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Sunday, 1 October, 2000, 22:55 GMT 23:55 UK
Champions of the world
England 4-2 West Germany (AET)
Date: 30 July 1966
England held on against a resilient West German side to claim their place in folklore after winning the World Cup in a thrilling display of football.
The English heroes may have started the match as favourites, but the Germans certainly gave them a run for their money on their home turf of Wembley.
But two goals from Geoff Hurst in extra time, to complete his hat-trick, managed to seal the victory.
96,924 packed the stadium to see England claim its greatest sporting accolade ever as Alf Ramsey's team became overnight World Cup legends.
From the beginning, it was clear both sides were not going to hold back as England and Germany mounted attack upon attack
Thirteen minutes in, Wilson headed Held's left-wing cross straight to the feet of Haller on the far post.
Haller brought down the ball and drove it sharply into the left-hand corner wide of keeper Gordon Banks.
But England remained unperturbed and replied with an equaliser six minutes later, Hurst heading in Bobby Moore's free-kick after Overath's foul.
The game was open again with the Germans looking flexible and dangerous with Held Seeler and Haller putting on the pressure in midfield.
Yet German keeper Tilkowski was looking less than happy, managing to only just palm out Hurst's gentle header and sent hearts thumping as Alan Ball whipped it invitingly across the goal.
But Germany were not to be outdone and soon struck back when Overath tried to drive in a weakly headed out corner from Held.
Banks blocked and Emmerich, even closer, shot again and Banks again was forced to make another desperate block.
Three minutes from half-time, Alf Ramsey's preference of Roger Hunt over Jimmy Greaves was brought into question as Hunt failed to put a chance away on the left post.
The second half started in rain and both sides, adopting more defensive tactics, entered a period of stalemate.
But in the 78th minute, Ball won a corner after Tilkowski had saved his thumping shot.
Ball played it towards Hurst who shot from outside the box, but was blocked by Weber.
The ball rose in the air and fell temptingly to Martin Peters who volleyed it in.
Later it looked like England could finish off Germany before the final whistle when Bobby Charlton had a chance in the 86th minute, but his shot flew wide after Hunt had passed to him too early.
Though many claimed Held had backed into Charlton, Swiss referee Herr Dienst gave the West Germans a free kick just outside the penalty box.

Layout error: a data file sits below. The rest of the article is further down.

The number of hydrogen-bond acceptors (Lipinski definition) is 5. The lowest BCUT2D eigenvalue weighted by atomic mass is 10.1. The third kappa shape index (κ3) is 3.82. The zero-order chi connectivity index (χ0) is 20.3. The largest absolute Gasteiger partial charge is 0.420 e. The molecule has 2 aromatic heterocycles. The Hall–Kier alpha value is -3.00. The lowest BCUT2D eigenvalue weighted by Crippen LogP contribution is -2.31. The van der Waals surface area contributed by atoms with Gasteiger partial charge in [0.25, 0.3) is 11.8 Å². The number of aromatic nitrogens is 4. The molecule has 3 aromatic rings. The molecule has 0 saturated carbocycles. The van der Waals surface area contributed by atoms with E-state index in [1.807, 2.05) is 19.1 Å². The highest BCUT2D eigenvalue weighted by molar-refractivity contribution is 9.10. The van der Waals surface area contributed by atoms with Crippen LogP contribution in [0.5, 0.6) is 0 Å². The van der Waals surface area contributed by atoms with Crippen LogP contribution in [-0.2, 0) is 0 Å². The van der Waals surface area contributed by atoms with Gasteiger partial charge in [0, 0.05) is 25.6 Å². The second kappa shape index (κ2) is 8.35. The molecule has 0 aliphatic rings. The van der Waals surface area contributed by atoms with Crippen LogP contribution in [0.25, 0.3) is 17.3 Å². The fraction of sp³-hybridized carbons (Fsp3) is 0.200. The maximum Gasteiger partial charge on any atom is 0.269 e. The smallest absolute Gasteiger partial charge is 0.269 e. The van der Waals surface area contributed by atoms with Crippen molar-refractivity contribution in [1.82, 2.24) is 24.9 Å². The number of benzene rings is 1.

Emmerich took it and hit it into the wall, but it fell to Weber at the far post who coolly put it past Banks to take the game into extra time.
England looked exhausted as they lay sprawled out on the pitch during the interval.
England's youngest player Alan Ball proved he had something left and put the wind back in his teams sails when he tore down the right-wing and unleashed a powerful shot that Tilkowski could only tip over the bar.
Then in the 100th minute, Ball was in the midst of action again when he latched onto a sublime pass from Nobby Stiles and stormed up the right-wing past the heavy Schnellinger once more.
He passed to Hurst at the near post who let it go with a tremendous right-footed shot.
The ball blasted past Tilkowski who had no chance and hit the underside of the crossbar and bounced down.
Roger Hunt, in front of the goal, seemed sure the ball had gone in and raised his arms in joy.
After a quick consultation, Dienst awarded England the controversial goal and there was a moment of ecstatic euphoria across the stadium as the English crowd and players realised the Cup was clearly theirs.
They think it's all over
The West Germans surged forward in a state of panic leaving themselves vulnerable at the back.
In the dying seconds of the game, Moore gathered Seeler's header and sent a long, accurate pass through to Hurst.
As kids in the crowd ran onto the pitch thinking the game was over, an exhausted Hurst stumbled goalwards and let go with a terrible left-footer, beating Tilkowski and completing a magnificent hat-trick.
It was a dizzy catharsis as everyone in the stadium realised that the World Cup and football had just come home to where it all began.
England: Banks, Cohen, J Charlton, Moore, Wilson, Stiles, Ball, B Charlton, Hunt, Peters, Hurst.
Germany: Tilkowski, Hottges, Schulz, Weber, Schnellinger, Haller, Beckenbauer, Overath, Seeler, Held, Emmerich.
Referee: Dienst (Switzerland)
01 Oct 00 | Wembley
01 Oct 00 | Wembley
01 Oct 00 | Wembley
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